Neuroimaging Contributions to the Understanding of Brain Development in ASD — A lecture by Dr. David G. Amaral
Wednesday, February 26, 2014 from 4:30 PM to 6:30 PM (EST)
New York, NY
Please join us for "Neuroimaging Contributions to the Understanding of Brain Development in Autism Spectrum Disorder — A lecture by David G. Amaral”, a free event for the scientific community — graduate level and higher — at the Simons Foundation, located on 21st Street in Manhattan. At a reception immediately following the talk, guests will have the opportunity to meet the speaker and mingle with colleagues. Limited seating is available on a first-come, first-served basis. We encourage you to obtain tickets online now through Eventbrite.
While autism spectrum disorder (ASD) clearly involves altered function of the central nervous system, the neuropathology of ASD remains controversial. This is due in part to the enormous complexity of the disorder which likely has many causes and many biological trajectories. It is also due to the fact that surprisingly few neuroimaging studies involve very young children or severely affected individuals at all ages. The lack of information is compounded by the fact that findings at the MRI level of analysis can not be confirmed and extended to the cellular level due to a lack of postmortem brains.
In this lecture, Dr. Amaral will present neuroimaging data acquired through the UC Davis MIND Institute Autism Phenome Project. Young children (2 – 3 1/2 –years-old) are recruited into this longitudinal project and MRI scans are acquired annually. Results will be presented supporting the concept that there are different types of altered brain development in different children with autism spectrum disorder. For example, a subset of boys with autism spectrum disorder have brains that are disproportionately enlarged relative to body size. This group constitutes 15-20% of boys with autism spectrum disorder. Studies thus far indicate that the enlarged brain type of autism spectrum disorder is far less common in girls. Dr. Amaral will also discuss neuroimaging studies of infant siblings of children with ASD that provide evidence for abnormal brain growth that may contribute to early biomarkers of ASD.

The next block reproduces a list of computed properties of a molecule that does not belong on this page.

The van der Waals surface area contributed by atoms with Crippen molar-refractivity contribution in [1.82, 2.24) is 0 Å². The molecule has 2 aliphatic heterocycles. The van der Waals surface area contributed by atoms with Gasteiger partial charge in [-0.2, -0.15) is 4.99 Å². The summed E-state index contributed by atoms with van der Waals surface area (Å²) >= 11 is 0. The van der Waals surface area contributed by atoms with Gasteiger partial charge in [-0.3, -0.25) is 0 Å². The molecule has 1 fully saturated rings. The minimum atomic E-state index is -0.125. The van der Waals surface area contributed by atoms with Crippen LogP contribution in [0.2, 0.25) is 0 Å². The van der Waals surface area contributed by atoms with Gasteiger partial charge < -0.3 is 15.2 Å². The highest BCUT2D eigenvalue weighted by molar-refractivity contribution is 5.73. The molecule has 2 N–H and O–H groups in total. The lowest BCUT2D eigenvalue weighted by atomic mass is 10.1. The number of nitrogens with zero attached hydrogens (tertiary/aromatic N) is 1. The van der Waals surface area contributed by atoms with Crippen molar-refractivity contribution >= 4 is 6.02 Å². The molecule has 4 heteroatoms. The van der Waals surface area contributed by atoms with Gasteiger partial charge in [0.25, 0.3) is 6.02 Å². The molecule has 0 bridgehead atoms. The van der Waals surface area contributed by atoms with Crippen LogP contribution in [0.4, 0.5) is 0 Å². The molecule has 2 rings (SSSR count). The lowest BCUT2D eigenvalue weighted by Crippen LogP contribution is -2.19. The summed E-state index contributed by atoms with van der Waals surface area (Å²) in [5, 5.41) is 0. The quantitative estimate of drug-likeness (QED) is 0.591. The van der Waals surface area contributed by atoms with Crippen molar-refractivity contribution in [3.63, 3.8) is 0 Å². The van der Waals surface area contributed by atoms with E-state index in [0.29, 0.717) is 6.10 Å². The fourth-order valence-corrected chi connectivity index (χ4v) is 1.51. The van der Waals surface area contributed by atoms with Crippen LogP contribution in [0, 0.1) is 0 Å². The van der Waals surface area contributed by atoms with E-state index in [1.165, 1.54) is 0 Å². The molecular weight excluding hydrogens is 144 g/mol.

About the Speaker
David Amaral, Ph.D, joined the University of California, Davis in 1995 as a professor in the department of psychiatry and behavioral sciences and the Center for Neuroscience. He is a staff scientist in the Brain, Mind and Behavior Unit at the California National Primate Research Center. Amaral was named the Beneto Foundation Chair and research director of the MIND Institute in 1998. He received a joint Ph.D. in psychology and neurobiology from the University of Rochester.
Amaral’s research focuses on the neurobiology of social behavior and the development and neuroanatomical organization and plasticity of the primate and human amygdala and hippocampal formation. Increasingly, his research has been dedicated to understanding the biological basis of autism. As research director of the MIND Institute, Amaral coordinates a comprehensive and multidisciplinary analysis of children with autism, called the Autism Phenome Project, to define biomedical characteristics of different types of autism.
Most recently, Amaral became director of Autism BrainNet, a collaborative effort sponsored by the Simons Foundation and Autism Speaks, to solicit postmortem brain tissue to facilitate autism research.
Doors open 4:00PM
Lecture and Q&A 4:30-6:00PM
Gerald D. Fischbach Auditorium
160 Fifth Avenue, 2nd Floor
(Entrance on 21st Street)
New York, NY 10010
The Gerald D. Fischbach Auditorium offers accessible seating to patrons with special access needs. Please fill out the special accommodations request when ordering your ticket online.
Doors open 30 minutes prior to the start of the event.
Upcoming Autism: Emerging Concepts lectures
March 26, 2014 Ami Klin
April 23, 2014 Gail Mandel
May 28, 2014 Gina Turrigiano
When & Where
Simons Foundation Lectures
The Simons Foundation launched the Simons Foundation Lectures in 2013 with the intention of drawing area scientists and scholars together around diverse and important topics in mathematics, physics, computer science, life sciences and autism research.
To read more about the Simons Foundation mission and its programs, please visit simonsfoundation.org.